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What's a nice, Wisconsin-bred librarian like Ellen Jarosz doing in a place like this? Keeping an eye on a major academic jewel on the California State University Northridge campus: one of the most extensive accumulations of videos, publications, books and art devoted to human sexuality.

As head of special archives and collections at CSUN's Oviatt Library, Jarosz has thousands of skin flicks on file for scholarly research. Of the 45,000 items in the rare-book collection, 10,000 are about sex. One, published in 1584 in Latin, suggests a treatment for syphilis. The stacks contain titles such as The Poison of Prudery and The X-Rated Videotape Star Index II. CSUN's archives across all topics take up two miles of shelves and Jarosz, 34, isn't sure how much is devoted to sex — there's too much to count.

“A lot of incoming freshmen hear about the porn collection,” Jarosz says, “and we tell them it's here with us and they can see it. We do solicit donations on sex and gender, and we get a lot of anonymous donors. Sometimes we come in and find cardboard boxes filled with stuff, or someone will walk in and say they're dropping something off for a friend.”

Schooled at the University of Wisconsin, Jarosz came to CSUN after seven years at San Diego State University's library. Her master's degree in library science with a concentration on archives made her the perfect fit at the Oviatt. Jarosz is not your stereotypical librarian, preferring blue jeans by Seven and high heels. “I've learned a lot,” she says, “mostly that people are endlessly complicated and that sexual expression is a core aspect of our identity as humans. Before I took this job, I didn't even know what I didn't know. After three years, I don't have any colorful words that I'm afraid to say.”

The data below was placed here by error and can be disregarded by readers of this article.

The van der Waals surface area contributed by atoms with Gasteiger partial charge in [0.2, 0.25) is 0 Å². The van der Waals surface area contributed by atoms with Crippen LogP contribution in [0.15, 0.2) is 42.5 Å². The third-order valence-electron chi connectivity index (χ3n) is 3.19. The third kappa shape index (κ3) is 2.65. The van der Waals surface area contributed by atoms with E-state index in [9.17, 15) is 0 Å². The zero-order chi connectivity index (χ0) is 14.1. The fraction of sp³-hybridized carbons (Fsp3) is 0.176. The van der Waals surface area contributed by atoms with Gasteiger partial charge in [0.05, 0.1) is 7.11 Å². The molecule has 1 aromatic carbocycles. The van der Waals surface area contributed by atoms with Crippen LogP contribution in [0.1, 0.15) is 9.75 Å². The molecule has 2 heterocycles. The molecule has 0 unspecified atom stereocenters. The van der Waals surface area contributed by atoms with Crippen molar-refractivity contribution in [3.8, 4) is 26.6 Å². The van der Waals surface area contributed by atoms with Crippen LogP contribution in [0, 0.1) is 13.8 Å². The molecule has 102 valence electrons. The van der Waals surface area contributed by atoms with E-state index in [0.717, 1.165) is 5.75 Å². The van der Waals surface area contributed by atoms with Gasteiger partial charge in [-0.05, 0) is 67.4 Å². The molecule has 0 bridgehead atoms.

There's a common misperception that CSUN's human-sexuality collection got started because the university is close to Chatsworth, a center of porn filmmaking. Not so. History professor and sex psychologist Vern Bullough and his wife, Bonnie, donated 8,700 pieces, which acted as the seed, along with an endowment. The university collects a broad range of topics beyond sex, such as the International Guitar Research Archives, and a vast trove of manuscripts, rare books, periodicals, maps, prints and art.

Jarosz's office and a small reading room are behind locked glass doors, requiring a receptionist to make eye contact before buzzing in researchers. Jarosz says some material can be difficult to look at, because with “the more explicit stuff, you get too sensitized.” One lifestyle magazine shows nude teenagers playing volleyball and reclining on the beach. “Sometimes you wonder what the subscribers were really looking for,” she says.

Other finds in the porn collection elicit howls, “because you're never too old to share a giggle with another student or faculty member.”

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